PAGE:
NEW ORLEANS -- It is against the law to panhandle in Slidell. People are getting arrested for doing just that, with one recent incident recently caught on camera.
Now citizens are challenging the city's panhandling ordinance, saying its unconstitutional.
"I need you to step back over there or I'm going to arrest you," says an officer to the man videotaping a recent arrest.
"For what?" said the man.
"Interfering," responded the police officer.
The conversation is caught on cell phone video near the Walmart on Natchez Drive in Slidell. The video clip's owner says it shows his friend being questioned by a Slidell police officer before being carted off to jail. Concerned about his safety, he asked Eyewitness News to keep his identity hidden.
"She's not a drunk, She's not a drug user. She's never been arrested for that. The only thing she's been arrested for is holding a sign for panhandling," said the Northshore man who claims he has contacted Slidell's mayor, police chief and other local officials, telling them that arresting panhandlers is against the law.
"They just said this is Slidell, Louisiana. We make our own laws here. We don't have to follow what the United States Supreme Court rules," said the concerned citizen.
He said his friend was arrested for panhandling on Friday, and according to police records, others have been charged with panhandling in the past.
"Over the past six or eight months there have been arrests of roughly half a dozen people for panhandling in the city of Slidell," said ACLU of Louisiana Executive Director Marjorie Esman.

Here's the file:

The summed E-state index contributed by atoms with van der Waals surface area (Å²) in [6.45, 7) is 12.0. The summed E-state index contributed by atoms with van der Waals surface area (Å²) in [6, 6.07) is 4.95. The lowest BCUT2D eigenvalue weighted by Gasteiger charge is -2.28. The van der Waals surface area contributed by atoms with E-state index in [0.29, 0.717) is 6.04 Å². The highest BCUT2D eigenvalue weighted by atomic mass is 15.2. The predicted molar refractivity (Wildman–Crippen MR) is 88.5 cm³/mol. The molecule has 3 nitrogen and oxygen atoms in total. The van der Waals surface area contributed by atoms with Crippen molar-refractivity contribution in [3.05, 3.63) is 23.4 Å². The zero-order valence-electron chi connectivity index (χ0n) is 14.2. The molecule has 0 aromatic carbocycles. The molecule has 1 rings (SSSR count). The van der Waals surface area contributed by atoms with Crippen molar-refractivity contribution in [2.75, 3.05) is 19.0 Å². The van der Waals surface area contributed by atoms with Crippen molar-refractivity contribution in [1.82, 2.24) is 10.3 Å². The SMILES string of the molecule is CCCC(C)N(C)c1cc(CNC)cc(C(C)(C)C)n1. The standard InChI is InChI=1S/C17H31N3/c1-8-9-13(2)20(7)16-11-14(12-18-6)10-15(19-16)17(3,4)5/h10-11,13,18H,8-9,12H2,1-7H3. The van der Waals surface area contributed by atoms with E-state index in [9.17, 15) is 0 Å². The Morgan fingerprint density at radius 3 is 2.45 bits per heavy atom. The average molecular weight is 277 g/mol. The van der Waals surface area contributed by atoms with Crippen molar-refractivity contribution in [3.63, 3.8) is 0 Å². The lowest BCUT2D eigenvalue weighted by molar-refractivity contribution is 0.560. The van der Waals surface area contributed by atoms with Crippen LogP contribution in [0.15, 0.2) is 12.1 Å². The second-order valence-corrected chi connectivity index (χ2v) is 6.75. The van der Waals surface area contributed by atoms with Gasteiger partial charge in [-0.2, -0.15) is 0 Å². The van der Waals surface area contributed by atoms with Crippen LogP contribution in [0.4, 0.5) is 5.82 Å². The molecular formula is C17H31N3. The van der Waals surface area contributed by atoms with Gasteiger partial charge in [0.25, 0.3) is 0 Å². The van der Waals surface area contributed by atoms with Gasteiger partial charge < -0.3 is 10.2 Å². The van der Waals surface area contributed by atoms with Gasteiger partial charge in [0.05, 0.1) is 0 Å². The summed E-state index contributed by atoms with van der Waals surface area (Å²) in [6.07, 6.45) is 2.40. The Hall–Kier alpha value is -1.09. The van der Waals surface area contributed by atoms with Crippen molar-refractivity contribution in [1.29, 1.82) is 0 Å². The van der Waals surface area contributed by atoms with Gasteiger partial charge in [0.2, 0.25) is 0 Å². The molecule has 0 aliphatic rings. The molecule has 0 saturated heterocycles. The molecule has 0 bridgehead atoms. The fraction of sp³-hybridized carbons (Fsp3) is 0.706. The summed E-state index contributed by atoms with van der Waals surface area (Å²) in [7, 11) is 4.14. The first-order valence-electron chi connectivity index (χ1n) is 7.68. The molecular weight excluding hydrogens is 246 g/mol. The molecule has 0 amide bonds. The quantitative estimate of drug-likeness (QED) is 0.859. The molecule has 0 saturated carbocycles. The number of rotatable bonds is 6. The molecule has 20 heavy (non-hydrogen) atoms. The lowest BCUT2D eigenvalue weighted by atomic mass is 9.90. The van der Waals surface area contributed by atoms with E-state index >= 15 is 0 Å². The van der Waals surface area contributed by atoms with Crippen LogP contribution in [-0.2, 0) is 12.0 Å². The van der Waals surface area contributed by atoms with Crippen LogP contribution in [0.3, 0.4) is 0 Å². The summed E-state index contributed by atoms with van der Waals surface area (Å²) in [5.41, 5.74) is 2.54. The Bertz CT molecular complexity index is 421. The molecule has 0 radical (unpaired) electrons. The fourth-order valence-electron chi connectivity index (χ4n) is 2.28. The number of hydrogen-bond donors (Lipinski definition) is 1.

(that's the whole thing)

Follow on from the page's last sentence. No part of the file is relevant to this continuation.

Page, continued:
The ACLU sent a letter to Slidell's city attorney on Tuesday saying panhandling arrests are illegal, need to stop and that the city should repeal its current panhandling ordinance.
"We have a lot of concerns whether people are being prosecuted and being persuaded to plead guilty to something that in fact is their legal right to do," said Esman.
On Tuesday night as one woman said she was stranded at Gauze Boulevard and I-10, asking for help to get to New Orleans, one Slidell resident says the law is the law, unless you can prove otherwise.
"You'd first have to do with that law and ordinance within the city itself. If they have and can prove that there is a supreme ordinance overriding that then of course they take that to the next measure," Slidell resident James Potkoski.
Slidell's Police Chief Randy Smith issued this statement on Tuesday in response to the ACLU's open letter to City Attorney Bryan Haggerty:
"We are aware of the concerns of the ACLU and have forwarded their concerns to our city attorney.
"Let it be known that the citizens of Slidell, and the local business community, consistently contact the Slidell Police Department about issues involving begging, aggressive begging and soliciting without a permit.
"We will continue to respond and investigate these complaints, and if necessary, arrest these individuals under the Louisiana Revised Statue 14:107, Vagrancy, until our city attorney has had the opportunity to review the ACLU's concerns involving the City of Slidell's ordinances."